Categories
Hit-Or-Miss

The First Thanksgiving And What They REALLY Ate

Hint: no cream of mushroom soup or marshmallow topping

thanksgiving_really_1

Yankee has provided a brief rundown of the foods eaten at the first Thanksgiving, which was celebrated during the fall of 1621 at the Plymouth Colony in modern-day Massachusetts:

venison was a major ingredient, as well as fowl, but that likely included pheasants, geese, and duckTurkeys are a possibility, but were not a common food in that time. Pilgrims grew onions and herbsCranberries and currants would have been growing wild in the area, and watercress may have still been available if the hard frosts had held off, but there’s no record of them having been served. In fact, the meal was probably quite meat-heavy.

thanksgiving_really_2

(via Smithsonian)

Likewise, walnuts, chestnuts, and beechnuts were abundant, as were sunchokes. Shellfish were common, so they probably played a part, as did beans, pumpkins, squashes, and corn (served in the form of bread or porridge), thanks to the Wampanoags.

The magazine also mentions a few items that were not eaten at the feast: “Potatoes (white or sweet), bread stuffing or pie (wheat flour was rare), sugar, Aunt Lena’s green bean casserole.”

Written by Mary Miller // History Buff // Featured image via Community Links

Categories
Hit-Or-Miss

Well Aren’t These Just The Coolest Damn Pumpkin Carvings You Ever Did See?

Admit it, when it comes to seasonal food innovation, autumn tends to be sorely lacking. It’s always pumpkin this, pumpkin that (where are the Thankstini‘s, I ask you? With the cranberry juice and the potato vodka and the bouillion cubes as garnish?)

Well it turns out the world’s culinary creativity hasn’t disappeared (thank God); it’s just being harnessed by the geniuses at Villafane Studios into making, as we’ve said, just the coolest damn pumpkin carvings the world ever did see. Check out a few of our favorites below:

Full disclosure: Ray Villafane (VS’s head gourd) has been doing this for a while now, enough to garner the attention of CBS and Martha Stewart and even us, believe it or not. But for those of you who’ve been missing out, next week Villafane will be returning to NYC to revisit last year’s epic Zombies in the Garden display, starting off at Grand Central Station, then hitching a ride over to the Botanical Gardens for a “Return of the Zombies” (October 19th – 21st).

Villafane’s website promises “it’s going to be the best yet,” but based on this time-lapse video of last year’s event below, Villafane + friends may just have their work cut out for them.

It’s going to be legend — wait for it. . .

Categories
Recipes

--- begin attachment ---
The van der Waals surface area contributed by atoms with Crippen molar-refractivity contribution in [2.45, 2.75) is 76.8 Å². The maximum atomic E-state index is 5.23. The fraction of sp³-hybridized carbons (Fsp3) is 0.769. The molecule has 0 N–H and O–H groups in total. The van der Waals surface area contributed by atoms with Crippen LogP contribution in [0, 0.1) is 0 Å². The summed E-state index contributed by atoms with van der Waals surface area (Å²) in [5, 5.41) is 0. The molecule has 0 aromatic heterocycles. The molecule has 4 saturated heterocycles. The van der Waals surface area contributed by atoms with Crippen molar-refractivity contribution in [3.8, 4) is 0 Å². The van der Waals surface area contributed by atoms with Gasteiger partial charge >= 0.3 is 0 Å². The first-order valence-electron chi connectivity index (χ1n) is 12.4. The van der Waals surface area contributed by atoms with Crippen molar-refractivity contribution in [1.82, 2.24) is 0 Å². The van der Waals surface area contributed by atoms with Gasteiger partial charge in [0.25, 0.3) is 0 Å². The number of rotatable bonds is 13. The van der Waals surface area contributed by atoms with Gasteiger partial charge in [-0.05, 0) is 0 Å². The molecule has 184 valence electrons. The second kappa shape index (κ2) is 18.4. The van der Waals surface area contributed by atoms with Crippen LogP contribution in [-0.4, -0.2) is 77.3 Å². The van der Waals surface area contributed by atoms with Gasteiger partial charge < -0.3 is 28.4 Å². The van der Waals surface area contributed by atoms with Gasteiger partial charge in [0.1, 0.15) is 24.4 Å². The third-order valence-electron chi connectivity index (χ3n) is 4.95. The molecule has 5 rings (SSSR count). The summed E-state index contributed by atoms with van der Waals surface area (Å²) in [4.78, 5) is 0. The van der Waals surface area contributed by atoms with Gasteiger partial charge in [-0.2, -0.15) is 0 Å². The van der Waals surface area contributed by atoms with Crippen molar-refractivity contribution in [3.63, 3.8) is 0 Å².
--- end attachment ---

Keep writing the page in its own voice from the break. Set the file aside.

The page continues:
Chocolate Covered Mellowcreme Pumpkins

Mellowcreme pumpkins get significantly less love than candy corn. People put candy corn in everything: popcorn, Rice Krispies treats, candy bark.  And what do the pumpkins get? Oh, here, let me put you on top of a cupcake for someone to just remove and forget about. That’s rough.

So what’s the deal with this mellowcreme aversion? I’ve heard it’s because the pumpkins are too sugary. Say what? Too sugary? There is no such thing. And people who think otherwise are a bunch of Hallo-weenies. (And the hits keep coming.)

So today, I thought I’d give candy corn a much needed break and put candy pumpkins in the spotlight.

Chocolate-covered Mellowcreme Pumpkins

Ingredients

– baking bark

– 1 regular-sized bag of Mellowcreme Pumpkins

Directions

1. Melt bark.

2. Coat pumpkins.

3. Chill in the freezer to set.

I was able to coat the entire bag of pumpkins with one square of regular chocolate bark and one square of white chocolate bark.  Consider candy corn a ghost of Halloweens past because these chocolate-covered Mellowcreme Pumpkins are scary good.

Categories
News

The Great Northeast Pumpkin Shortage!

Due to Hurricane Irene which destroyed hundreds of pumpkin patches across the Northeast, there’s going be less Jack-O-Lanterns lighting up our front doors this Halloween. Ohh booooo!

Wholesale prices have double in some places, rising to $150 to $200 a bin.

Pray Family Farms in Upstate New York is just one of the many pumpkin growers in the region that saw their entire crop of about 15,000 to 20,000 pumpkins wash into Lake Champlain. That’s a lot of pumpkins to bob for! Let’s hope the effects of this pumpkin shortage doesn’t trickle down and lead us into the pumpkin pie famine this holiday season.

[via huffingtonpost.com]